The Steep Price of Our Technology Deficit

Several articles here on RedState and other sites like Politico have detailed how technology could be used to influence an election.  There have also been several articles about Donald Trump’s free media advantage.  But while the former sets of articles focus on what could and may happen and the latter article focuses on how an advantage is visible to anyone who studies it, Bloomberg just published a story on the reality of it.

According to the allegations of a convicted hacker, he has managed to influence several elections through the use of illegal means.  In this modern era, Internet sites like the Drudge Report are heavily influential based on how they paint candidates.  While the media is blatantly biased, Internet sites such as Facebook feature biases that are more subtle, and yet no less potentially dangerous.  To quote the hacker:

When I realized that people believe what the Internet says more than reality, I discovered that I had the power to make people believe almost anything.

The article on the hacker is well worth a read.  Whether believable or not, this gentleman appears to have had a hand in causing significant damage to opponents all based on dirty tricks, including tapping phones and accounts.  He also paid people to generate social media accounts automatically that could be used to start trends.  All of his work indicated an intelligence for his purposes, but with zero desire to respect the will of voters.

The Republican Party is working with a deficit in technology.  Our campaign systems are not the equivalent of our Democratic counterparts.  We need to devote energy to our gaps now, if only to keep at parity and stay on top of the myriad ways that candidates are being compromised.  Eerily enough, the Netflix series House of Cards featured in its latest season a subplot where the NSA’s systems were used to provide a competitive advantage to the President while a Google-like company was used to influence subtly the electorate for the opposing candidate.  The show is prescient in terms of identifying just how powerful technical analysis has become.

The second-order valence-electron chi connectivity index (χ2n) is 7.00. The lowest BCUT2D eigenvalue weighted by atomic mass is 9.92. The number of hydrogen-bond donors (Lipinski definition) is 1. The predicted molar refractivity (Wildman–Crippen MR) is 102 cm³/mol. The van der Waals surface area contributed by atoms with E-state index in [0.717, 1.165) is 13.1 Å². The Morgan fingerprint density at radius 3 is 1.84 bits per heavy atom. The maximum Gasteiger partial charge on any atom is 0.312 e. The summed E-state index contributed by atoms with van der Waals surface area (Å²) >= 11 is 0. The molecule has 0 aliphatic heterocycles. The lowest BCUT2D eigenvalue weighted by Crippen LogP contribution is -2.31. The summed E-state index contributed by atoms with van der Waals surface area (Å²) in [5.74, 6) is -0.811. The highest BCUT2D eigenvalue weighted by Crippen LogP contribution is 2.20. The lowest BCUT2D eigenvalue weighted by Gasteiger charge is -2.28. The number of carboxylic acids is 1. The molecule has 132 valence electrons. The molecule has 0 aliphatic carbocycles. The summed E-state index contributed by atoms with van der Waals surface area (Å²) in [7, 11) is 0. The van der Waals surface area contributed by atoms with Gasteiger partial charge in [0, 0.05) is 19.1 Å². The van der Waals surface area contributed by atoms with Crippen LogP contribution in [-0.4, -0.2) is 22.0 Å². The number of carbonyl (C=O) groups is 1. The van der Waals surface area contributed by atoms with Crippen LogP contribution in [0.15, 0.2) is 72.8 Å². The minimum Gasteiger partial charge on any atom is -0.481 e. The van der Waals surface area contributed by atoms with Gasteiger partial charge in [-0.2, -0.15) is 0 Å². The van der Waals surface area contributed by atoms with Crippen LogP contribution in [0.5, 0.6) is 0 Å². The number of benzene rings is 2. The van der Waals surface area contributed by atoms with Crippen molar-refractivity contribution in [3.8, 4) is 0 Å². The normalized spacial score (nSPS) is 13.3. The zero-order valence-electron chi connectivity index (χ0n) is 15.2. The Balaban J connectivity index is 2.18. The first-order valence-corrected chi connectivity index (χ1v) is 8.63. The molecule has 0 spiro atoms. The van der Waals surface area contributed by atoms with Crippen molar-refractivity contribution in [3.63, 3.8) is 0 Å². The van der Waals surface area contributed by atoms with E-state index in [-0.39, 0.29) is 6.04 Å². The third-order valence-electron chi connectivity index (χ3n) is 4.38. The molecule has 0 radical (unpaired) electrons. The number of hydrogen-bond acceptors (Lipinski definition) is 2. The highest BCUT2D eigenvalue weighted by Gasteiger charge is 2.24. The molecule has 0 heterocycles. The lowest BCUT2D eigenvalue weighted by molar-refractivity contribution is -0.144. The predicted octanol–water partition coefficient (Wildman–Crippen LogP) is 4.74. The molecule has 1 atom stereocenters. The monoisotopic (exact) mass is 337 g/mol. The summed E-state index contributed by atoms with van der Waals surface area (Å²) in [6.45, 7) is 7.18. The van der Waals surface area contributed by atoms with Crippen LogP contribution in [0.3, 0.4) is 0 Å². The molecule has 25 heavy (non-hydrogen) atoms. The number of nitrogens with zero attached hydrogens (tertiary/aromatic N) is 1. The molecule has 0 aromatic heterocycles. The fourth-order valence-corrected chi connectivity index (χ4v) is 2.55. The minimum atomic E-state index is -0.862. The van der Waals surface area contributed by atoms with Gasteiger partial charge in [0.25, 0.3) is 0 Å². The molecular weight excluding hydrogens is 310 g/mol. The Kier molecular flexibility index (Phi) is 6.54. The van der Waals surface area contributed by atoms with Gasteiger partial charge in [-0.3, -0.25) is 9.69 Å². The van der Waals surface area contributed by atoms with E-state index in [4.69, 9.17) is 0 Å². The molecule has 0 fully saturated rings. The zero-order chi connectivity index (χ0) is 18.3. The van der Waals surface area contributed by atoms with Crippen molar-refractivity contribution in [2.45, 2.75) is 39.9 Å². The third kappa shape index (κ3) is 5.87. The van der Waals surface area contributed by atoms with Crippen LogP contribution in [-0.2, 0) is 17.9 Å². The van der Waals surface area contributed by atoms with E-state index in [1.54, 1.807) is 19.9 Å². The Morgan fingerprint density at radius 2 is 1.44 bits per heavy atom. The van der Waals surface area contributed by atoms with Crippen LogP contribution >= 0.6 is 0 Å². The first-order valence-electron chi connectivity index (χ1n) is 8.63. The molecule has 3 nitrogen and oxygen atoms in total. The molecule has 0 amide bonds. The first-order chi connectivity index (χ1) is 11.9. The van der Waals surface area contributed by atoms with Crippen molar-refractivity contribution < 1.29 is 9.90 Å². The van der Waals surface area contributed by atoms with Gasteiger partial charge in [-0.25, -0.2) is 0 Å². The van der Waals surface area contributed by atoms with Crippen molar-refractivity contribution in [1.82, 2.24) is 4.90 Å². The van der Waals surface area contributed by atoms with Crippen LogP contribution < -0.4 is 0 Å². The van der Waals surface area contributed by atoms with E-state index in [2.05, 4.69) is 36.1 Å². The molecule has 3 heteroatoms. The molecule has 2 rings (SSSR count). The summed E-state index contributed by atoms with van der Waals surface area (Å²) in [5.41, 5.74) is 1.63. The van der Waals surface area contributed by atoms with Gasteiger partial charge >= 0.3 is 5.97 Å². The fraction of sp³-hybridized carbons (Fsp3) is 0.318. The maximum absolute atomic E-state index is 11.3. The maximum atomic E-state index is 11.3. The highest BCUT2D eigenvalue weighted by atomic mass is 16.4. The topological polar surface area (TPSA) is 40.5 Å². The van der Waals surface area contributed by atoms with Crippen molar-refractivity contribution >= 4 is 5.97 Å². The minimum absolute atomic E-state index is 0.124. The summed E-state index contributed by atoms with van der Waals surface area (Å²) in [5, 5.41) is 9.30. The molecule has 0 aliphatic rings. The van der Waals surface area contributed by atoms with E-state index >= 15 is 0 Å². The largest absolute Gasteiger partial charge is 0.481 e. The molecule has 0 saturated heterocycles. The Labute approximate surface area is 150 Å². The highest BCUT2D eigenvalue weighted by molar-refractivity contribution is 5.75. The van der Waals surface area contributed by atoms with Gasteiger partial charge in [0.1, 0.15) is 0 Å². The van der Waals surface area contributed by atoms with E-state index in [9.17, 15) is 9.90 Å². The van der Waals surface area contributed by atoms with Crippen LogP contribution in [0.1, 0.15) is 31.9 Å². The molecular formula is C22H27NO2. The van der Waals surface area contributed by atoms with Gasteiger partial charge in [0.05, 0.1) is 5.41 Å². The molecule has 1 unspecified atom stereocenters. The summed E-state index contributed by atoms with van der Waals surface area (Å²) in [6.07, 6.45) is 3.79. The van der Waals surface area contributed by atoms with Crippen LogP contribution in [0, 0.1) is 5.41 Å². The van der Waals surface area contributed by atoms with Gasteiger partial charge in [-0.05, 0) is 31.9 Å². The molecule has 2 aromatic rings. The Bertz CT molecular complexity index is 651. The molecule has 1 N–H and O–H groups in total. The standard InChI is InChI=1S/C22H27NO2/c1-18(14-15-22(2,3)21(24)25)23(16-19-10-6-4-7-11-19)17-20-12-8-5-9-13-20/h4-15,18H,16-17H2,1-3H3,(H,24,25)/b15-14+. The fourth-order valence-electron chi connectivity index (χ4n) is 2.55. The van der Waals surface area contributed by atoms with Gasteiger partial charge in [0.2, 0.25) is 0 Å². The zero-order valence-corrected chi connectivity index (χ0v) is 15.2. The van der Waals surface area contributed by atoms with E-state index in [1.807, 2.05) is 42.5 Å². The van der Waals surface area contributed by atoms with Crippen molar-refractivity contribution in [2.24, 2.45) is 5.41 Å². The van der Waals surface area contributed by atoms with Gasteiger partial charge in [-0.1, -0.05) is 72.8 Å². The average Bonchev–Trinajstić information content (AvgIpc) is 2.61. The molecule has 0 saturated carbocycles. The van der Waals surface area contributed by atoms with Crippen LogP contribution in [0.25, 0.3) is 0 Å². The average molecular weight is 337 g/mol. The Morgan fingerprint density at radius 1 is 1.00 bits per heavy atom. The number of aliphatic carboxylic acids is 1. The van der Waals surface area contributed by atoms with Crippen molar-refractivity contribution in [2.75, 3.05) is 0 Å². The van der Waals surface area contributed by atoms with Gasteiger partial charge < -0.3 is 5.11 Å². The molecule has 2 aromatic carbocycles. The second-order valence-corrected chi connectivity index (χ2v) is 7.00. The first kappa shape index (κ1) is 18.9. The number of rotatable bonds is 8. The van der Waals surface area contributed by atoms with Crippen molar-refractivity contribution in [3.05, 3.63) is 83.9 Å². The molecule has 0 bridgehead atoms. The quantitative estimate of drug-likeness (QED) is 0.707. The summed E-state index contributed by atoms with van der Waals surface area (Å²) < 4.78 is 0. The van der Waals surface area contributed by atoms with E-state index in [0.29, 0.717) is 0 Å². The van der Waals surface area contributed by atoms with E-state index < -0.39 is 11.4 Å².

It is a fact that candidates often employ dirty tricks.  This has been the case for millennia.  The difference is both that the last time a President was caught red-handed he was forced to resign and and also that what we don’t know can indeed hurt us.  The President in power has a profound advantage in terms of spying on citizens and influencing votes surreptitiously.  We need to identify weak points, including the ease with which hackers clone phones, and shore them up.  And we need to encourage candidates and their staff to follow guidance on security in communication.

Hillary Clinton is illustrating the folly of hosting your own server.  While she was willing to allow government secrets to get stolen as Secretary of State, most likely she will not be of a similar mindset during the campaign season.  As President, why wouldn’t she once again turn on the server in her bathroom closet?

Donald Trump, according to the article, had at least one or more members of his staff flirt with a similar strategy.  It is one more reason we need to think long and hard about our security.  To quote Sophocles, “I would prefer even to fail with honor than win by cheating.”  In 2016, the quote should read “I would prefer even to win with honor than to lose from my opponent’s cheating.”